Interactive animation

Mean Squared Error

Let :

• X be a random variable.
• c be a number.

Denote by ε the difference X - c :

ε  = X - c

ε is a random variable.

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There are two circumstances where ε may be regarded as an error.

# Mean Square Error of an estimator

c is the unknown value of a parameter of a distribution, and X is an estimator of this parameter. In this context, it is usual to denote the estimator by θ* (instead of X) , and the value of the parameter by θ0  (instead of c). ε is called the "estimation error" of θ*.
A good estimator is close to θ0 on the average. Just how close is usually measured by the mean of the squared estimation error ε. This quantity is called the Mean Square Error (MSE) of the estimator θ* :

MSE = E[(θ* - θ0)²]

In the Tutorial, we show that :

 MSE = Var(θ *) + Bias(θ *)²

It is then clear that there is no reason why an unbiased estimator should always be prefered to an biased one with a smaller variance. For axample, we show here that for normal distributions, the classic unbiased estimator of the variance has a larger MSE than its "uncorrected", and therefore biased counterpart.

In practice, though, unbiased estimators are usually prefered because they are easier to identify, and have convenient mathematical properties.

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There are certain circumstances when the analyst will force a bias on an estimator that would otherwise be unbiased, for the purpose of reducing its MSE. A typical example of forced bias is Ridge Regression : the parameters of a Multiple Linear Regression model are natively unbiased estimators of the true values of the parameters, but their variance is very large when the predictors exhibit strong colinearity. Ridge regression forces a certain level of bias on the estimated parameters, with the effect of reducing their MSE. As a side benefit, the MSE of the model predictions are also reduced.

# Guessing the value of a r.v.

The remainder of this page is dedicated to the second circumstance where ε may be regarded as an "error".

## Single random variable

X is a r.v., and the problem is to guess (estimate) the value of a realization of X. This situation is sort of dual of the previous one :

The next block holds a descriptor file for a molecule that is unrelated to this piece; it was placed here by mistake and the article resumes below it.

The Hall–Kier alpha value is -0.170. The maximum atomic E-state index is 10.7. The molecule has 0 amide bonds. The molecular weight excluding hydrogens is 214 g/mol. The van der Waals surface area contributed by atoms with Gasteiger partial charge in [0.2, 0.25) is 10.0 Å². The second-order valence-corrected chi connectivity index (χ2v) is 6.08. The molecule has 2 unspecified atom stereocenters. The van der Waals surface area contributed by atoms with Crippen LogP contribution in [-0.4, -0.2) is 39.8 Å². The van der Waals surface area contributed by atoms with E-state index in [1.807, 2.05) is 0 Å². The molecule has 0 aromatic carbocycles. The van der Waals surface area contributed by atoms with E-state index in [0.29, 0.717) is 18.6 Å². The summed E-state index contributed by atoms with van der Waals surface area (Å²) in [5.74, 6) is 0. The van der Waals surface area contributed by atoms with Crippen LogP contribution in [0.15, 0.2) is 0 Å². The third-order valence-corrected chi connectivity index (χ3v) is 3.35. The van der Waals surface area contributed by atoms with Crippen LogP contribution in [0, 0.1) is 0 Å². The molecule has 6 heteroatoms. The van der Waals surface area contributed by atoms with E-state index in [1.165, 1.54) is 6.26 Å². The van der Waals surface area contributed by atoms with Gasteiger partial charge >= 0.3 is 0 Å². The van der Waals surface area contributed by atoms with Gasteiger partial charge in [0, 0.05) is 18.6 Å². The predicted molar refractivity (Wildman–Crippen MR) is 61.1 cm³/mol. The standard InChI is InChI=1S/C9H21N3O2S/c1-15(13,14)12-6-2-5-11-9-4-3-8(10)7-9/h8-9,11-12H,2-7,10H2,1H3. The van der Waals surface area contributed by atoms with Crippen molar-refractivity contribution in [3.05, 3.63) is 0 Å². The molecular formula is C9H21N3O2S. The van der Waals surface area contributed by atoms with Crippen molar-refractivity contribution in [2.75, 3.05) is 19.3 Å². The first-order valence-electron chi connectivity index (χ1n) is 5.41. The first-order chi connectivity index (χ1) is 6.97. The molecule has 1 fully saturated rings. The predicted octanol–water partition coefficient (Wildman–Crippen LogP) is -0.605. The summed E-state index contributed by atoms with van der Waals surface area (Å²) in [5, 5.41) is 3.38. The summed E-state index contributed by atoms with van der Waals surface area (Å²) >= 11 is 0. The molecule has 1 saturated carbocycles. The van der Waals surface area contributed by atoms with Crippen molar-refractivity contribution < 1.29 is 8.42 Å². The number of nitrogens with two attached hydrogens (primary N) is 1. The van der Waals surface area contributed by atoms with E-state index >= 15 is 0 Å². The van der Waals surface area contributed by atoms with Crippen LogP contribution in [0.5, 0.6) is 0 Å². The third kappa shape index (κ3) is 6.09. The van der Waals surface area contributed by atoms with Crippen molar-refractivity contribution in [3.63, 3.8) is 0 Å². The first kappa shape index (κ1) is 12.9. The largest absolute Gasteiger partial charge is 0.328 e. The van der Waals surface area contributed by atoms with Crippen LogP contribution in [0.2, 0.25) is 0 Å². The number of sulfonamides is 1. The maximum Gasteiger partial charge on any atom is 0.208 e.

• Instead of estimating a fixed number θ0 by a r.v. θ *,
• We now estimate a r.v. X  with a fixed number c.

Again, we'll measure the accuracy of the guess by the mean of the squared estimation error, a quantity that is also called the Mean Square Error (MSE) of the guess c :

MSE = E[(X - c)²]

The question is then to identify the value of c that will minimize the MSE. We show in the Tutorial (two demonstrations) that :

 c = E[X]

is the choice that minimizes the MSE.

In words : "If you're asked to guess the value of a realization of X, then your best guess (in the MSE sense of the word) is the expectation of X.".

The MSE is then called the Minimum Mean Square Error (MMSE) and is clearly equal to the variance of X.

## Conditioning to a second r.v.

* Single shot

We now consider a slightly more complicated problem. We are still asked to guess the value of a realization of X, but some additional information is now available, namely the value y0 of a realization of a second r.v. Y.

If Y and X are independent, this information is clearly of no help. But if they are not independent, we'll be able to improve on our basic guess c = E[X] with a (probabilistically) more accurate guess c '.

We will show that :

• The best guess is now :

 c' = E[X | Y = y0]

• And that it does indeed improve on our previous guess, that is :

MMSE = MSE(c') MSE(c)

In words : "The best guess c' is the expectation of X conditionally to the observed value y0 of Y."

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Note that the "quality" of this estimation clearly depends on the choice of Y :

• As mentioned, if Y is independent of X, then no improvement of the estimation of X over E[X] is to be anticipated.
• Some coupling between X and Y will bring about some improvement in the estimation (blue segments in the illustration below).

Although this sounds like a result of Probability Theory, it is in fact a result in Geometry which states, in very loose terms, that the dispersion around the mean point of a "cut" parallel to the x axis is smaller than the dispersion around the mean point of the projection on the x axis.